All three pieces I entered in Wangaratta Art Gallery’s Petite Miniature Textiles Biennial Exhibition 2016 were accepted, and I’m happy to say are now on their way to Australia.  The Exhibition opens on June 4th and runs through until 17th July.   All entries had to be within 30cm x 30cm x 30cm.  I love miniature textile works and would love to see this popular biennial show.  If you’re in the northern Victoria area over that time, you can go to http://www.wangaratta.vic.gov.au/recreation-leisure/art-gallery/visiting-gallery.asp for gallery times and other information.

Wave blog

‘Wave’  2016.   18cm x 18cm x 18cm x 15cm.  Soft sculpture.

FairyBread blog

‘Fairy Bread’  2016.  18cm x 18cm x 18cm x 15cm.  Soft sculpture.

Morse blog
‘Morse’  2016.  18cm x 18cm x 18cm x 15cm.  Soft Sculpture.

How did I come up with their names?  That’s always fun and is sometimes a challenge.  Any Aussie will get the Fairy Bread one – non-pareils, aka in Aus as “100’s and 1000’s” are sprinkled over thin slices of buttered fresh bread cut into triangles – a mandatory item on any kid’s birthday party menu.  When I took these pieces to my wonderful photographer, Eduardo Baldizan, I hadn’t yet named the other two, and he used ‘Wave’ and ‘Morse’ to identify the pics of each one when sorting their files – and I loved those choices, so they stayed.

With the three pieces, each18cm x 18cn x 18cm x 15cm, plus the weight of the box and paper to stop them rattling around, the total weight of the parcel was only 0.4kg   They’re light as a feather.  My regular followers recall I blogged about their development first here, then and finally.  Others made since these have been in colours other than cream – and the other day it occurred to me it might be a good idea to Scotchguard (r)  these, so I hope that helps to keep them pristine.

 

 

 

 

 

 

 

 

 

Lines – Seams Just Waiting to Happen 2

Tuesday, April 5th, 2016

 

THE  most basic knitting stitch and probably the first one learned by everyone is garter stitch.

knitting garter stitch blog

 

lines garter st blog

In a recent post,  the first of several on this theme, I showed how the lines in a newspaper ad featuring  part of head and shoulders of a man wearing a heavy knitted sweater inspired one of my wall quilts.  Since I made Waterweave twenty years ago, I’ve had it lurking in the back of my mind that garter stitch is a wonderful pattern  of line and shape to explore,.  I can’t think why its taken so long, but perhaps I needed to make the Bungle Bungles quilts for this notion to move forward again.  So I’m going to take time today to play with this basic linear pattern and see where it might lead.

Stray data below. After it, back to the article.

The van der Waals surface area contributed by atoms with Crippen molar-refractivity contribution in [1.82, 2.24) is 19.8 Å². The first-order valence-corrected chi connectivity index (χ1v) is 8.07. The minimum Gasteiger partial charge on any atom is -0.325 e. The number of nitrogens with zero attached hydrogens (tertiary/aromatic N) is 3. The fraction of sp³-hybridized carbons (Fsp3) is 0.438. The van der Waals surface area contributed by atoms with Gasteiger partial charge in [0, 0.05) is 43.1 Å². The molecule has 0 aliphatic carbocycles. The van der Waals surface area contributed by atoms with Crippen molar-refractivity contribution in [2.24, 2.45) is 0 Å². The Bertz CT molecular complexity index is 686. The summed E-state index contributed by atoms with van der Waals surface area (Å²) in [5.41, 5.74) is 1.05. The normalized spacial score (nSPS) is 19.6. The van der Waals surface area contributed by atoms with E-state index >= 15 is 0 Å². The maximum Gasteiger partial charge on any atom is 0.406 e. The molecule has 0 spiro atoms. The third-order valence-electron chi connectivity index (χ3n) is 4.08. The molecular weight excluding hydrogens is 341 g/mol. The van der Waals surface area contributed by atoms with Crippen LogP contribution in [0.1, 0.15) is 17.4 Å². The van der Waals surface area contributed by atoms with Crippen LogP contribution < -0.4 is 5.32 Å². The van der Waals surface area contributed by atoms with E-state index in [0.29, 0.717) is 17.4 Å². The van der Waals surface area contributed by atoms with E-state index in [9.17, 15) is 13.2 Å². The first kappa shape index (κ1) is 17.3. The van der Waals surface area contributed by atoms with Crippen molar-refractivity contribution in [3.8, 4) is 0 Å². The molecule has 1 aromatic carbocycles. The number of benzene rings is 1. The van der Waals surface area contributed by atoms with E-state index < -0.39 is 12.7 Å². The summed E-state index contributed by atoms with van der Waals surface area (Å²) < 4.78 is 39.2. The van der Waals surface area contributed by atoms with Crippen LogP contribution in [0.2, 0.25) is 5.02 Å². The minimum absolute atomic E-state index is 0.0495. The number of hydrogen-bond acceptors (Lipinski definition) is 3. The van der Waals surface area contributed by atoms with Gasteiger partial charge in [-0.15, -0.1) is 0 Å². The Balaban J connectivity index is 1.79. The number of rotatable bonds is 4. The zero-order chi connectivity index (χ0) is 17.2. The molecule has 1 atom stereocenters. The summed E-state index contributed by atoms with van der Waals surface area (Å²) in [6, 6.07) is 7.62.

While posting this garter stitch diagram, I remembered my first art quilt, Ancient Expressions 1   I cropped this segment from what back in 1988 was an excellent quality 35mm slide image, so its a bit grainy.  I’ve always had my work photographed using a good photographer using the best technology available at the time, but the quilt sold from the 1989 exhibition “Expressions in Quilting ” so I’ve never been able to have it re-photographed in digital format.

 

Ancient Expressions 1 pattern detail blog

On the horizontal bands of AE 1, I used linear quilting patterns from drawings I found in  a book on the ancient Anasazi people of  America’s Southwest.  We lived in Denver for a yew years in the late ’80s, and came to know that region of the USA well, including the wonderful petroglyphic sites, ancient village ruins and some of the history of the now disappeared Anasazi people.  Almost without thinking I used characteristic patterns and imagery from the Southwest in that series of quilts,  just like everyone else did and still does.  Patterns developed in different cultures and regions of the world for are found on rock, ceramic, metal, wood, leather and fabric surfaces.  They have much in common, and we recognise them as man-made marks even if no one around today is absolutely sure of their significance.  But bearing in mind the issue of cultural misappropriation, today I might not make some of that series in quite the same way. Anyway, looking back over a couple of decades, I see that appealing arc shape repeatedly popping up in my work in various ways.

As I’ve said before – a line is a seam waiting to happen.